Over the past decade ecommerce has steadily influenced consumers’ shopping patterns and behaviors. And the COVID-19 pandemic has accelerated this transition and has driven even the most loyal of offline shoppers to rely on online stores and payments. This surge in traffic to ecommerce platforms has made them attractive targets for threat actors and scammers.
Within the first 15 days of 2021, CloudSEK’s flagship digital risk monitoring platform XVigil has identified ~50 threats to ecommerce sites across the world. We have observed threat actors flooding underground and hacking forums with data dumps, admin access, and SQL Injection vulnerabilities to online stores across the world. And what stands out is that many of these platforms are built on Magento. Out of the 50 threats to ecommerce sites, 20% of them affect shops running on Magento.
What is Magento?
Ecommerce businesses, much like any other business, require customer-facing or front-end components and back-end components to perform functions such as accounting, inventory management, customer service, etc. And instead of creating each of these components and integrations from scratch, businesses rely on platforms such as Magento, Shopify, PrestaShop and others.
Magento, which was acquired by Adobe in 2018, is a PHP based open-source ecommerce platform. It provides online businesses a flexible shopping cart system and allows them to build and customize their store along with additional features such as search engine optimization, marketing, and content management. Since its launch in 2007, Magento has emerged as a preferred ecommerce platform with ~200,000 live sites running on it worldwide, and ~500,000 sites that have used it historically.
Rise in Attacks Against Magento Shops
CloudSEK has observed a marked increase in threat actors trying to sell administrative level access to Magento shops, on underground forums and dark web markets. As seen in the examples below, the posts have some common features:
- The posts only mention the regions and ecommerce categories, but not the names of the ecommerce shops to which access is being sold.
- The pricing of each shop is between $500 – $2000, for which buyers have to bid. The cost is usually based on:
- Ecommerce category
- Orders per day
- Alexa rank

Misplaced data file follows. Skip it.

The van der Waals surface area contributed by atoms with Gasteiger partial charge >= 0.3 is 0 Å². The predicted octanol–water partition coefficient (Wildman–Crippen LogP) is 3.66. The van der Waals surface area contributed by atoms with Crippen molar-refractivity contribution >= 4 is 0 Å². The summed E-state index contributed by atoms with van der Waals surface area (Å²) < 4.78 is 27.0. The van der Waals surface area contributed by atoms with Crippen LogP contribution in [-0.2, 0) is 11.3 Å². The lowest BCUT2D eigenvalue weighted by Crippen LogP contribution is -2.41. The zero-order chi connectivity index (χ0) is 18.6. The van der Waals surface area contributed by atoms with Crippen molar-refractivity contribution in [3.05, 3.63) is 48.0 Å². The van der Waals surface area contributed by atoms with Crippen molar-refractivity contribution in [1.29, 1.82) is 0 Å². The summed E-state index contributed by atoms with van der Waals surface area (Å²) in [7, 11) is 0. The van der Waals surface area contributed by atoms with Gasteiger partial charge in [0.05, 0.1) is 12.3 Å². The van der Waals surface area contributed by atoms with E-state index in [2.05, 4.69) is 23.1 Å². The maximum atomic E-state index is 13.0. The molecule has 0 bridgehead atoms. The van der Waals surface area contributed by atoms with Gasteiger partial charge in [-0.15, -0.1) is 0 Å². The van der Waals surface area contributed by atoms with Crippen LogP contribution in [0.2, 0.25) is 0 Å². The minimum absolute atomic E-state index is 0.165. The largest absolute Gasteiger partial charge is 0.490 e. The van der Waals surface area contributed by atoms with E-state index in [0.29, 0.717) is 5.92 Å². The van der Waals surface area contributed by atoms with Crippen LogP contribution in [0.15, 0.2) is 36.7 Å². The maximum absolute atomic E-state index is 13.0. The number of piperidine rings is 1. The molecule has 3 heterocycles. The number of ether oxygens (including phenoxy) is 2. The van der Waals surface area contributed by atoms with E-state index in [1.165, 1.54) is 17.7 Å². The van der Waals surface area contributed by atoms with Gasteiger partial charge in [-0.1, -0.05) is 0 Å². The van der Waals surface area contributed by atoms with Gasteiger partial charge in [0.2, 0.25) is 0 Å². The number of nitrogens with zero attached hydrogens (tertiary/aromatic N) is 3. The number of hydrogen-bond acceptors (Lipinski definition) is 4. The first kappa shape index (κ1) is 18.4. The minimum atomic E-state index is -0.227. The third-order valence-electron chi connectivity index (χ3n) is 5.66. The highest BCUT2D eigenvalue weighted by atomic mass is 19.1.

- The pricing of each shop is between $500 – $2000.
It is likely that threat actors are exploiting zero days and publicly disclosed vulnerabilities in Magento, to gain access to the ecommerce shops. Past campaigns have heavily relied on “shoplift bug CVE-2015-1397” to compromise the shops.
Associated Vulnerability Disclosures
Our investigation shows that the rise in the number of attacks can be attributed to the availability of public exploits and the existence of unpatched internet-facing systems that are running vulnerable versions of Magento. Listed below are critical vulnerabilities reported in 2020:
|###### Vulnerability||###### Description|
|CVE-2020-9576||Remote Code Execution (RCE)|
|CVE-2020-9578||Remote Code Execution (RCE)|
|CVE-2020-9582||Remote Code Execution (RCE)|
|CVE-2020-9583||Remote Code Execution (RCE)|
|CVE-2020-9579||Remote Code Execution (RCE)|
|CVE-2020-9580||Remote Code Execution (RCE)|
|CVE-2020-9689||Path traversal leading to RCE|
|CVE-2020-9692||Remote Code Execution (RCE)|
|CVE-2020-9690||Signature verification bypass|
Upgrade to the Latest Version of Magento
A similar trend was observed during the first half of 2020, when the Magecart campaign targeted shops running on Magento. In this attack, threat actors injected unique skimmer codes into checkout pages to steal sensitive customer information, including credit card details. To impede such concerted efforts by threat actors, it is important to patch any vulnerabilities and upgrade to the latest version of Magento, at the earliest.